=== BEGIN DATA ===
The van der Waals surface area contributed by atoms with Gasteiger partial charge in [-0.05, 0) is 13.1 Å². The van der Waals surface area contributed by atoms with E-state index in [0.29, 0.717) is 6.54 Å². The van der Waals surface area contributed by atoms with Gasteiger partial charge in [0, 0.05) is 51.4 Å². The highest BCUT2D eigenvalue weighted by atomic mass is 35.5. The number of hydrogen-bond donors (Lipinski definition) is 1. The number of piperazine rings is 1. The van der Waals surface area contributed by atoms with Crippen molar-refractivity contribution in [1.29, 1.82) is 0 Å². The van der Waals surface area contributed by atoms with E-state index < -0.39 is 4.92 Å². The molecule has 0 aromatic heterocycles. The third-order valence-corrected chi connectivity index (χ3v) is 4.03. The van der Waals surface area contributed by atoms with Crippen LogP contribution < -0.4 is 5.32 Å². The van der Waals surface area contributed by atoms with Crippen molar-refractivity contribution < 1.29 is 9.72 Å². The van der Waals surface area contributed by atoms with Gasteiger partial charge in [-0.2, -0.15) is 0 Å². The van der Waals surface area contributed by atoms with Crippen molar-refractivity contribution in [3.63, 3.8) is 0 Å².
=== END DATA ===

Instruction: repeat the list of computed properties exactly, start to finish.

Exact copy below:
The van der Waals surface area contributed by atoms with Gasteiger partial charge in [-0.05, 0) is 13.1 Å². The van der Waals surface area contributed by atoms with E-state index in [0.29, 0.717) is 6.54 Å². The van der Waals surface area contributed by atoms with Gasteiger partial charge in [0, 0.05) is 51.4 Å². The highest BCUT2D eigenvalue weighted by atomic mass is 35.5. The number of hydrogen-bond donors (Lipinski definition) is 1. The number of piperazine rings is 1. The van der Waals surface area contributed by atoms with Crippen molar-refractivity contribution in [1.29, 1.82) is 0 Å². The van der Waals surface area contributed by atoms with E-state index < -0.39 is 4.92 Å². The molecule has 0 aromatic heterocycles. The third-order valence-corrected chi connectivity index (χ3v) is 4.03. The van der Waals surface area contributed by atoms with Crippen LogP contribution < -0.4 is 5.32 Å². The van der Waals surface area contributed by atoms with Crippen molar-refractivity contribution < 1.29 is 9.72 Å². The van der Waals surface area contributed by atoms with Gasteiger partial charge in [-0.2, -0.15) is 0 Å². The van der Waals surface area contributed by atoms with Crippen molar-refractivity contribution in [3.63, 3.8) is 0 Å².